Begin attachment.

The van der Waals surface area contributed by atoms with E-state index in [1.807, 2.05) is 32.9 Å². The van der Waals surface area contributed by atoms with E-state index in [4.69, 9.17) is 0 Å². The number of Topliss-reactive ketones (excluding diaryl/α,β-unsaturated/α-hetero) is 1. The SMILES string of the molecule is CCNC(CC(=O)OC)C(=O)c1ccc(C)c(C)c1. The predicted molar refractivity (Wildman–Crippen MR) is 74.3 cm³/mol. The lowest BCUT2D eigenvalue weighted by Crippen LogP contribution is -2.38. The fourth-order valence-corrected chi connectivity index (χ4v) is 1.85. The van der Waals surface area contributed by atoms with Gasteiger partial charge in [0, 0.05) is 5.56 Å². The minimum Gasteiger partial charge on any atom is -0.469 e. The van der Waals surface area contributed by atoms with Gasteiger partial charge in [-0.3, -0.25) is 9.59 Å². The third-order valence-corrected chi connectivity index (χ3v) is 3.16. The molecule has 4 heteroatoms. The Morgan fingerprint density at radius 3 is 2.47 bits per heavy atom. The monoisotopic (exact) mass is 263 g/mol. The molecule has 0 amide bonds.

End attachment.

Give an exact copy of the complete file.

The van der Waals surface area contributed by atoms with E-state index in [1.807, 2.05) is 32.9 Å². The van der Waals surface area contributed by atoms with E-state index in [4.69, 9.17) is 0 Å². The number of Topliss-reactive ketones (excluding diaryl/α,β-unsaturated/α-hetero) is 1. The SMILES string of the molecule is CCNC(CC(=O)OC)C(=O)c1ccc(C)c(C)c1. The predicted molar refractivity (Wildman–Crippen MR) is 74.3 cm³/mol. The lowest BCUT2D eigenvalue weighted by Crippen LogP contribution is -2.38. The fourth-order valence-corrected chi connectivity index (χ4v) is 1.85. The van der Waals surface area contributed by atoms with Gasteiger partial charge in [0, 0.05) is 5.56 Å². The minimum Gasteiger partial charge on any atom is -0.469 e. The van der Waals surface area contributed by atoms with Gasteiger partial charge in [-0.3, -0.25) is 9.59 Å². The third-order valence-corrected chi connectivity index (χ3v) is 3.16. The molecule has 4 heteroatoms. The Morgan fingerprint density at radius 3 is 2.47 bits per heavy atom. The monoisotopic (exact) mass is 263 g/mol. The molecule has 0 amide bonds.